Shakespeare Lecture, delivered by Professor John Kerrigan, on 23 April 2009 (venue: The British Academy).
The language-world of early modern England was thick with oaths and vows, ranging from casual profanity in taverns to the solemn undertakings of those marrying or accepting public office. Moralists urged the seriousness of oaths; casuists advised on how to undo them. There were religious, legal and philosophical debates about what it meant to swear and how firmly one should keep a promise. The literature of the time reflects the prevalence of oaths and vows and the arguments about their status. But Shakespeare was exceptional in the density, depth and subtlety with which he explored these issues. His plays and poems are full of oaths and vows doing structural, psychological and verbally minute, inventive work. This lecture will seek to rectify scholarly neglect of the topic, highlighting Shakespeare's awareness of the paradoxes of oath-taking and vowing and their potency in performance. The aim is not just to elucidate a key element of his artistry but to understand more fully his general construction of human experience.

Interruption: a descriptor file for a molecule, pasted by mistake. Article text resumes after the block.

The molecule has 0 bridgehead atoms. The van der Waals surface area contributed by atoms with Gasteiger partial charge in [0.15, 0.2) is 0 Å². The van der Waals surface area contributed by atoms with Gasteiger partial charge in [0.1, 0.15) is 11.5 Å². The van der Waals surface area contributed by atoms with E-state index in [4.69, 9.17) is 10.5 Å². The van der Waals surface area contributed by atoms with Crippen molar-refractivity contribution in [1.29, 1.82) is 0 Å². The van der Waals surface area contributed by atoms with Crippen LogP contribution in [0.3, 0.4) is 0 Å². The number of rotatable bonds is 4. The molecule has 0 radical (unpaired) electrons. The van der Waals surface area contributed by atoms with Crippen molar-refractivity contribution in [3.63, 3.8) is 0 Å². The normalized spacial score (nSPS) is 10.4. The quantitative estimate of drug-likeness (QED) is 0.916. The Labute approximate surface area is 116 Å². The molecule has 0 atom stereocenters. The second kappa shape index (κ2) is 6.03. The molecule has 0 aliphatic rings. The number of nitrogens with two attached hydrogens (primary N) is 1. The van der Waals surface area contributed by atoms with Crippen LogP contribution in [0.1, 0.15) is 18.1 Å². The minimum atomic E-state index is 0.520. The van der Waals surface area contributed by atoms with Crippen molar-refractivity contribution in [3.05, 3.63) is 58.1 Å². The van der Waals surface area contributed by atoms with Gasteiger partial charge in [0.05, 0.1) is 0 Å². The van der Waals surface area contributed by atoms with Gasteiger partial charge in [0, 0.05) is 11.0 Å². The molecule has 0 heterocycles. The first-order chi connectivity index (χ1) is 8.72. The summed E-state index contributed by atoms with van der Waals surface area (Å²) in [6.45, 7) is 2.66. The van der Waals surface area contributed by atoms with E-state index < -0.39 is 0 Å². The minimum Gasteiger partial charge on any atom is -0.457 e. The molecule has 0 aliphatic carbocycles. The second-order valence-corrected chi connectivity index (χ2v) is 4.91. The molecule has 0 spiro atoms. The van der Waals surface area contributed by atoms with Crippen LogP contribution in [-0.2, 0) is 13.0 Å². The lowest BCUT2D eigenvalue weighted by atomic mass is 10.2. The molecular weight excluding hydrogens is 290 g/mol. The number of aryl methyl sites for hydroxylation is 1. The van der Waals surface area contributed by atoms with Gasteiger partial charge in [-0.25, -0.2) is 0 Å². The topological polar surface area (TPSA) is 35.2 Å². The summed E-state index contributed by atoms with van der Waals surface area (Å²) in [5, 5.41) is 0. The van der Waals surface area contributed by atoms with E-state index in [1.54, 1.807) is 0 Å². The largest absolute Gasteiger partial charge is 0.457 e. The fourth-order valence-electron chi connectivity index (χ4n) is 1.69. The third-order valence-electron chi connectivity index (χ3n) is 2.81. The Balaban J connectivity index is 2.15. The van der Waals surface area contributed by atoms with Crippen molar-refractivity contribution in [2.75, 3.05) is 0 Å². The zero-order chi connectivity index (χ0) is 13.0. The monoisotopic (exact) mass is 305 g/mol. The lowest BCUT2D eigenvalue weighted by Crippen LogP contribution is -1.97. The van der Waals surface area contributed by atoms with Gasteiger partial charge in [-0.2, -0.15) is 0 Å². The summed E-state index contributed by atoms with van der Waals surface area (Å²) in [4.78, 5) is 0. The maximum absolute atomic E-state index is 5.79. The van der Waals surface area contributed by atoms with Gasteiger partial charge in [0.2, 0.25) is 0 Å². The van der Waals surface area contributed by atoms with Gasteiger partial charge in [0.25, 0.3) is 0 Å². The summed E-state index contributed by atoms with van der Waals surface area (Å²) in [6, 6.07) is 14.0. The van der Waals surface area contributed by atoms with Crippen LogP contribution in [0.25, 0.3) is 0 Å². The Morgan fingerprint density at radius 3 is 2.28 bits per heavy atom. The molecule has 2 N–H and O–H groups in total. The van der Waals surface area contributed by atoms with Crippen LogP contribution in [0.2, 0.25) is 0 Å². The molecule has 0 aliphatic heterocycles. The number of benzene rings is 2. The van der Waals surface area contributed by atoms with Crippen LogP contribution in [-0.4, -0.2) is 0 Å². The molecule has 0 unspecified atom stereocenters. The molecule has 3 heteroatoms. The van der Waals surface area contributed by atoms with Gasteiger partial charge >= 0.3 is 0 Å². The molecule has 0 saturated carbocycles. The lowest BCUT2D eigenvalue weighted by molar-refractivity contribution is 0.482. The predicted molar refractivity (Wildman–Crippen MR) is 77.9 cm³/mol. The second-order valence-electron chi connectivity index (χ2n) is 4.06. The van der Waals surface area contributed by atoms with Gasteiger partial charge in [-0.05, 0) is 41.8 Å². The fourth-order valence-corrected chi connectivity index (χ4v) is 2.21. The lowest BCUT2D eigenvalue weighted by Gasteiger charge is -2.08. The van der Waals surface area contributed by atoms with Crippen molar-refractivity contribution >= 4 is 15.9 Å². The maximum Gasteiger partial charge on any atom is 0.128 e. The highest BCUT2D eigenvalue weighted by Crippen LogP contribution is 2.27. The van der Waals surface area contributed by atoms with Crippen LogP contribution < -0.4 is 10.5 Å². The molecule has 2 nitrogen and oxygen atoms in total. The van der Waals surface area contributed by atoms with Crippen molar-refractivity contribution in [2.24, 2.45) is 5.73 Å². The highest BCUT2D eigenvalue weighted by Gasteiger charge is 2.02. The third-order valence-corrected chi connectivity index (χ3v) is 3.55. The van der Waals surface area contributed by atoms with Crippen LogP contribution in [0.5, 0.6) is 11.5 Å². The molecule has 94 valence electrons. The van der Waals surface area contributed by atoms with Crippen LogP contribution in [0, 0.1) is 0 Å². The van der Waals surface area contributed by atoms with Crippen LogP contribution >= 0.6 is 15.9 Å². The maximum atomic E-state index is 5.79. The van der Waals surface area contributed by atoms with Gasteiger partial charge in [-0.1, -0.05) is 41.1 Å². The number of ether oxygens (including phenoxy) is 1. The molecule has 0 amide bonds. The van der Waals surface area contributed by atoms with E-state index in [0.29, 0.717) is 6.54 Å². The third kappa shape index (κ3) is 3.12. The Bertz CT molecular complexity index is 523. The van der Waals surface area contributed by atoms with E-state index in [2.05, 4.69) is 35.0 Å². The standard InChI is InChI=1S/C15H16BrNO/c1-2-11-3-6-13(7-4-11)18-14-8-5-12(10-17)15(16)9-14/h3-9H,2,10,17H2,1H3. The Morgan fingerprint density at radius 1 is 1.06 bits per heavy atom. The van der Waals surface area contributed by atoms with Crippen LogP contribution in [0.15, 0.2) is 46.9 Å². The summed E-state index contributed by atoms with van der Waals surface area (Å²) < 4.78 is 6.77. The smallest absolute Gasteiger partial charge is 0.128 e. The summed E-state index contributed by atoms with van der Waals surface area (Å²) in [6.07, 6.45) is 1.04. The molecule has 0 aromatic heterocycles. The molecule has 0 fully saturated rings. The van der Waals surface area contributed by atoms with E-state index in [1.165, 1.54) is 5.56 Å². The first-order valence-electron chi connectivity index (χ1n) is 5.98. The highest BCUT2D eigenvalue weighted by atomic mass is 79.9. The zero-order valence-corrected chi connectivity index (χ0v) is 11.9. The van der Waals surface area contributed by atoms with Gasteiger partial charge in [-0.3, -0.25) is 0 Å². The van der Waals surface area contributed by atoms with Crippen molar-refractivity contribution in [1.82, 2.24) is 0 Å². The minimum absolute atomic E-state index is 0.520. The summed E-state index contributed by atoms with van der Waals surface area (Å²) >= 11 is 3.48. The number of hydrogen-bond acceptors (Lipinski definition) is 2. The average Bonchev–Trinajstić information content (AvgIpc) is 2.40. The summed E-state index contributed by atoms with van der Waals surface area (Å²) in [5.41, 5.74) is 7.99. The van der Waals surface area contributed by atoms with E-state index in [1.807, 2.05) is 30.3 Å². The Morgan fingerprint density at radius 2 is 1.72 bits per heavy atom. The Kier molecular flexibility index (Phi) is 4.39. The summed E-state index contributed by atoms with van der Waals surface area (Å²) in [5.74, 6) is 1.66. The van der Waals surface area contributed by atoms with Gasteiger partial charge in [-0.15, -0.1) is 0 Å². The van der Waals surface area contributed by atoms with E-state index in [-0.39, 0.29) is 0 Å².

About the speaker
John Kerrigan is University Professor of English 2000 in the University of Cambridge, a Fellow of St John’s College, and one of the leading critics of English literature. In 1998 he won the Truman Capote Award for Literary Criticism for Revenge Tragedy: Aeschylus to Armageddon, an ambitious study in comparative literature. His research covers Shakespeare, early modern literature, and modern British and Irish poetry. His latest book is Archipelagic English: Literature, History, and Politics 1603–1707 (2008)
Lecture Chair: Professor David McKitterick FBA
This lecture was published in Proceedings of the British Academy, Volume 167, 2009 Lectures.